After a brief orientation and handout of assignments for the roughly 70 volunteers for the day, we began the group stretching exercises, as is done in Japan. Following a headcount of our assigned group, we grabbed our gear and boarded the bus that would take us to our designated area.

    Heading off to the location where we will be working, I see nothing but mountains in front of us and begin wondering how long it will actually take to get to the coast. On the way, we were given further instructions from a very spirited elderly gentleman, from Osaka, who had been a volunteer since May, including warnings about the heat (30 degrees) and staying hydrated. After roughly 9 kilometers of tunnels, we stop at a convenience store to use the restroom and purchase any additional provisions we want for the day.

    Upon leaving the convenience store, we immediately begin to see some of the destruction firsthand. Right around the corner in the parking lot of Nippon Steel, there is a mountain of debris, mostly wood from destroyed structures, but decorated with many colors from items that were inside the homes, which makes you realize that people’s entire lives were destroyed and we could see that in mountains of rubble we drove past. As we go through this first town, we see that the first floor of the town was basically destroyed with piles of debris where houses once stood. In some of these piles, children’s toys could be seen near the tops. This was minor compared with what we were about to see.

    As we headed out of town, we began seeing some of the clusters of temporary housing that had been set up for the survivors who no longer had a home of their own. We continued through the mountains when we came to the next town, or what was left of it. We came around the bend and saw a flat plain where a village had once been. The only remaining structure was a net from a driving range. This was our first look at the true devastation and power of Mother Nature. At this point the bus became deadly silent and you could have heard a pin drop, partially in shock of what we were witnessing and partially out of respect for those who had lost their lives. As we progressed through town, we came across scores of destroyed vehicles some on top of each other and others that had been cleared and set side by side as if parked. I don't think anyone quite expected this much destruction. Seeing pictures on the news doesn’t quite compare to witnessing these extraordinary scenes in person.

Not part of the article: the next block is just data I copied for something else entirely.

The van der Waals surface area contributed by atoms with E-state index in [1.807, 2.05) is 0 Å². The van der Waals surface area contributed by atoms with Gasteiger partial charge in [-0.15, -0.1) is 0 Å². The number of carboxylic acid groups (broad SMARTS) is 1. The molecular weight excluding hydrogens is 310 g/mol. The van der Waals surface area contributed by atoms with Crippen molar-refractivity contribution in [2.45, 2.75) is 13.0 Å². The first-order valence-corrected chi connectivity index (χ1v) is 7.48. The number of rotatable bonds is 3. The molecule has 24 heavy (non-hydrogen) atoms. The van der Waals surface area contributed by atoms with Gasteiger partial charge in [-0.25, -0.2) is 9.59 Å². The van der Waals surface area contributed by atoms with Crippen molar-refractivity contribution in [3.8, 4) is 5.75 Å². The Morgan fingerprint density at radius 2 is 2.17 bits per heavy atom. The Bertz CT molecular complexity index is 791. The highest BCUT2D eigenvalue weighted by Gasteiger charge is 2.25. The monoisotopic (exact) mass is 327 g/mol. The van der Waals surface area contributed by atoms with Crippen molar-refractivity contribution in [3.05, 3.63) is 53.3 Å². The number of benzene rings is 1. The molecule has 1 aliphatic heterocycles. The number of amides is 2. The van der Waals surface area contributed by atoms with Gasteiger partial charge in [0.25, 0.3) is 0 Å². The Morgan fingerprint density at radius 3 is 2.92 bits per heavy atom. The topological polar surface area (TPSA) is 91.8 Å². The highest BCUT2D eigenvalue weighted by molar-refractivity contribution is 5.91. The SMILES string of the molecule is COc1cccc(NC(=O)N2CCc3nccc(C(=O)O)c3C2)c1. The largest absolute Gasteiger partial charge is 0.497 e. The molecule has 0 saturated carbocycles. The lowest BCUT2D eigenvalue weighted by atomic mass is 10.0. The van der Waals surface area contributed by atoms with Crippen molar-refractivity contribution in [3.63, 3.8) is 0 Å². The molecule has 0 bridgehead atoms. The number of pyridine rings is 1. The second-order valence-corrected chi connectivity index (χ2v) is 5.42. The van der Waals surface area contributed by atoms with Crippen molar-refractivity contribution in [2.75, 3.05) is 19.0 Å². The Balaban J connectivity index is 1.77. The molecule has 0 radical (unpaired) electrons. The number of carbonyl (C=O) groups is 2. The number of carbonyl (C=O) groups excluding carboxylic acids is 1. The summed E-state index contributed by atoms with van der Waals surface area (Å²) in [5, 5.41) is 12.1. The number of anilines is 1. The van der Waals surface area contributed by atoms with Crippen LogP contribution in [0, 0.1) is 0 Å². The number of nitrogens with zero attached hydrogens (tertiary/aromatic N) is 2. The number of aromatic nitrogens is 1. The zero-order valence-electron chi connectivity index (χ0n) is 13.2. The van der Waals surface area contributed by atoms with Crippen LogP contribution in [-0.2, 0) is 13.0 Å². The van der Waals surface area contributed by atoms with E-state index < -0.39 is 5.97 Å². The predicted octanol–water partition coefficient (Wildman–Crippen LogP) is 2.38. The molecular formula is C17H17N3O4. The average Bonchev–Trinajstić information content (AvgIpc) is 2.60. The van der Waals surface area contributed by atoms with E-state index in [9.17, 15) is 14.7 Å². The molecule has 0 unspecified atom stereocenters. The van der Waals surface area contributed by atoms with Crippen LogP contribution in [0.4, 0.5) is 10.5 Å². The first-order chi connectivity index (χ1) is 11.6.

From here we progressed to the site for our activities for the day in the town of Otsuchi-cho. We parked near the local shelter, which consisted of one large tent and several smaller tents, where we were tasked with clearing the weeds and overgrowth from the riverside (Kozuchi kawa) so that the town could hold their annual festival here along the river and try to return to some sort of normalcy. The river was more like a stream that you typically find in the mountains. You could walk into it, wade across it and in spots it was only ankle deep. When the tsunami struck, it forced its way up the river taking out some of the homes in this town and depositing the remains throughout the river and its banks. Looking into the crystal clear water while clearing the brush, you can see large pieces of roofing tiles, electronic devices, car wheels, etc. But this cleanup would be done later, for now the towns people needed to be able to have their festival and try to return to some semblance of their former lives. While working along the river, we could hear a local group practicing playing their traditional Japanese drums and other instruments. It was pleasant to hear, especially knowing what they had just gone through. It also contributed to a pleasant atmosphere for our lunch, which we ate while sitting along the banks of the river with our feel hanging over a small embankment. By the end of the day, we had cleared nearly 100 meters of the riverbank by hand.

    On the return trip to Tono, we went back through the same remnants of towns. The police were directing traffic at major intersections since the traffic lights had all been destroyed. It appeared as though we were traveling through a war zone. Large piles of debris everywhere we looked. A vending machine and a section of concrete stairs lay side by side, nowhere near their original location. The only remnants of one home were its bathtub and the bottom half of its bathroom with the remaining tiles surprisingly clean and colorful. This area hadn't been cleared yet, only the roads were clear. In places Railroad tracks were completely gone. Temporary bridges had been set up for small crossings where the originals had been completely wiped out. In the next town on the way back, a large ship was sitting upright on the dock with its propeller hanging over the water as if a giant had just picked it up and set it out of the water. I guess it is too heavy to move back into the water. Other places had fishing boats on top of the steel structures of what used to be gas stations. It was truly a surreal experience seeing this destruction that came from the calm sea nearby.